NASHVILLE, Tenn. (AP) -Nashville Predators owner Craig Leipold tapped into country music star power and catchy marketing slogans. He helped the NHL negotiate a new labor deal friendly to small-market franchises and even traded for Peter Forsberg.
After 10 years, it still wasn't enough.
The Wisconsin businessman, tired of losing money, reached an agreement to sell his team to Canadian billionaire Jim Balsillie, the same man who pulled out of a deal to buy the Pittsburgh franchise in December after the NHL insisted he commit to not moving the Penguins.
Leipold told Predators employees of the sale in a meeting Wednesday in Nashville, according to a person familiar with the sale who spoke to The Associated Press on condition of anonymity because the deal had not been finalized.
Might the sale involve relocation of the franchise? The NHL's Board of Governors must approve any sale, but the Predators have struggled to sell tickets for years and their future in Nashville has been in doubt.
Team officials declined to comment when contacted by The Associated Press. An announcement confirming the deal could come Thursday.
Balsillie, the co-CEO of Blackberry makers Research in Motion Ltd., has offered an undisclosed amount for the team, Canadian sports network TSN reported. An amateur hockey player who was one of Time Magazine's "Time 100" in 2005, Basillie withdrew his $175 million offer for the Penguins last winter.
Cities interested in the Penguins then included Kansas City, Mo.; Houston; Portland, Ore.; and Winnipeg, Manitoba.
Leipold helped bring the NHL to Nashville in the mid-1990s when then-mayor Phil Bredesen, now Tennessee's governor, built an arena and started looking for either an NBA or NHL expansion franchise.
The nontraditional hockey market landed the expansion franchise in June 1997, and the Predators played their first game in October 1998.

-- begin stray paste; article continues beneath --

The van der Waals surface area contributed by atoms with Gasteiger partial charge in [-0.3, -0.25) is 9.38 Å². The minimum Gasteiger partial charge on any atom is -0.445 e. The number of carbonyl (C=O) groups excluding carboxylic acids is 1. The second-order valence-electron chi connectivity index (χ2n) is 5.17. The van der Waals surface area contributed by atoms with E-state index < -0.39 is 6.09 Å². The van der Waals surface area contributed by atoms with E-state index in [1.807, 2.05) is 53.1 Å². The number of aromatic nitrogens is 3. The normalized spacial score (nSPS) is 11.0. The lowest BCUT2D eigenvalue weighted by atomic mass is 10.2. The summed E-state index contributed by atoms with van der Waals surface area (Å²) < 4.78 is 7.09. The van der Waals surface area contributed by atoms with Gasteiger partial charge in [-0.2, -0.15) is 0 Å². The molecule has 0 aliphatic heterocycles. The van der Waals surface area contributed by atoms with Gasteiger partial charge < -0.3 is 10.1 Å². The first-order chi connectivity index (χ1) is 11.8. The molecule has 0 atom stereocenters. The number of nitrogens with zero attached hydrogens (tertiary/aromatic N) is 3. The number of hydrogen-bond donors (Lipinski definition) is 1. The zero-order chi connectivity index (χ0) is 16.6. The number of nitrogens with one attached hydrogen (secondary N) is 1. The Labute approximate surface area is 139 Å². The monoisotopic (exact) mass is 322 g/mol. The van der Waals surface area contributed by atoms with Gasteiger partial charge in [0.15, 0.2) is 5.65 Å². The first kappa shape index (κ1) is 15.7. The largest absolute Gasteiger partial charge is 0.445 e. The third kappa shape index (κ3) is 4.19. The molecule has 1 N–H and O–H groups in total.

But ticket sales lagged after the first couple of seasons when the excitement and novelty wore off, and the team struggled to grow from expansion franchise to playoff contender. The Predators earned their first postseason berth in 2004, only to lose the next season to the lockout.
Leipold helped negotiate the current labor agreement, a deal that included revenue sharing, a salary cap and cash for small-market teams. But those small-market teams must reach certain attendance marks to earn their full shares.
He signed star forward Paul Kariya in 2005, free agent center Jason Arnott last summer, then traded for Forsberg in February to try and boost the Predators' chances for postseason success.
Leipold had been looking for a local investor to buy a minority share of the team, and lobbying publicly the past months for more local involvement to boost lagging ticket sales.
He announced a new, multiyear naming rights deal for the arena last Friday that he called a big statement for the team's future in Nashville.
"These are the kinds of things we need to have happen," Leipold said then. "Without a naming rights partner, without ticket sales, without corporate sponsors, that's when we get hurt. This is a great step. It sends the great message, and hopefully it'll get other companies calling as well."
A telephone message left at the home Brian Whitfield, the managing partner for the Sommet Group, which bought the naming rights, was not immediately returned Wednesday night.
The Predators are coming off their best season yet with a franchise record 110 points and a third-place finish in the league standings. But they lost in the opening round of the playoffs for a third straight season.
The team averaged only 13,815 fans per game this season, which gives Leipold - or the new owner - a chance to exercise a clause in the contract with the city of Nashville to ask for a "cure" season.
That would force Nashville to buy enough tickets to boost attendance to 14,000. If the city declined, the team could leave by paying an exit fee following the upcoming season.